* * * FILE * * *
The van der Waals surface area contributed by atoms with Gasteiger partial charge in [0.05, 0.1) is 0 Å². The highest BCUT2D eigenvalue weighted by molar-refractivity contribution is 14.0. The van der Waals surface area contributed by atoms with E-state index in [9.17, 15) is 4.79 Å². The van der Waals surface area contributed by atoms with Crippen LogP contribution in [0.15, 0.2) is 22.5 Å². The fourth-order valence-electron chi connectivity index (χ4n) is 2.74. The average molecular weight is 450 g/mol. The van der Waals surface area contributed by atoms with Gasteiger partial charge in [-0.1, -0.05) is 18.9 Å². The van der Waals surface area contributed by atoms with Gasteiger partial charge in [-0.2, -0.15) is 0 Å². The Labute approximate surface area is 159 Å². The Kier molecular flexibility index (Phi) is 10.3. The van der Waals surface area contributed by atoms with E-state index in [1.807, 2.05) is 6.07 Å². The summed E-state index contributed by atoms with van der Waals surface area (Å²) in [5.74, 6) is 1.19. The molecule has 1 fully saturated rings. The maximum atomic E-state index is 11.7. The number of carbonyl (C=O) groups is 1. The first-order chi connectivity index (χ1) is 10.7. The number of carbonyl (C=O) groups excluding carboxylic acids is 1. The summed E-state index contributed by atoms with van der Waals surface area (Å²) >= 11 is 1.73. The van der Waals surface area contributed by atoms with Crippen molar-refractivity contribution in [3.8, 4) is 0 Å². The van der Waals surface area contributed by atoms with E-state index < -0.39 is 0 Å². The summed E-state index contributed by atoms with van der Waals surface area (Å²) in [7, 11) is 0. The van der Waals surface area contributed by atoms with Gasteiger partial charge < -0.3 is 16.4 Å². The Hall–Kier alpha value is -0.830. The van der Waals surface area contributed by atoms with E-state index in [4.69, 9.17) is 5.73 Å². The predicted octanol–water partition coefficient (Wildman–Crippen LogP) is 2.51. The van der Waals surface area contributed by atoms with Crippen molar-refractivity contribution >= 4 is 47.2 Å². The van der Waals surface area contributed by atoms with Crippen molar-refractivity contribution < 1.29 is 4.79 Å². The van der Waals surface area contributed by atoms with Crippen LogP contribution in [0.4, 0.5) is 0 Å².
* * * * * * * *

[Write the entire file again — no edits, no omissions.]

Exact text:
The van der Waals surface area contributed by atoms with Gasteiger partial charge in [0.05, 0.1) is 0 Å². The highest BCUT2D eigenvalue weighted by molar-refractivity contribution is 14.0. The van der Waals surface area contributed by atoms with E-state index in [9.17, 15) is 4.79 Å². The van der Waals surface area contributed by atoms with Crippen LogP contribution in [0.15, 0.2) is 22.5 Å². The fourth-order valence-electron chi connectivity index (χ4n) is 2.74. The average molecular weight is 450 g/mol. The van der Waals surface area contributed by atoms with Gasteiger partial charge in [-0.1, -0.05) is 18.9 Å². The van der Waals surface area contributed by atoms with Gasteiger partial charge in [-0.2, -0.15) is 0 Å². The Labute approximate surface area is 159 Å². The Kier molecular flexibility index (Phi) is 10.3. The van der Waals surface area contributed by atoms with E-state index in [1.807, 2.05) is 6.07 Å². The summed E-state index contributed by atoms with van der Waals surface area (Å²) in [5.74, 6) is 1.19. The molecule has 1 fully saturated rings. The maximum atomic E-state index is 11.7. The number of carbonyl (C=O) groups is 1. The first-order chi connectivity index (χ1) is 10.7. The number of carbonyl (C=O) groups excluding carboxylic acids is 1. The summed E-state index contributed by atoms with van der Waals surface area (Å²) >= 11 is 1.73. The van der Waals surface area contributed by atoms with Crippen molar-refractivity contribution in [3.8, 4) is 0 Å². The van der Waals surface area contributed by atoms with E-state index < -0.39 is 0 Å². The summed E-state index contributed by atoms with van der Waals surface area (Å²) in [7, 11) is 0. The van der Waals surface area contributed by atoms with Gasteiger partial charge < -0.3 is 16.4 Å². The Hall–Kier alpha value is -0.830. The van der Waals surface area contributed by atoms with E-state index in [4.69, 9.17) is 5.73 Å². The predicted octanol–water partition coefficient (Wildman–Crippen LogP) is 2.51. The van der Waals surface area contributed by atoms with Crippen molar-refractivity contribution >= 4 is 47.2 Å². The van der Waals surface area contributed by atoms with Crippen molar-refractivity contribution < 1.29 is 4.79 Å². The van der Waals surface area contributed by atoms with Crippen LogP contribution in [0.4, 0.5) is 0 Å².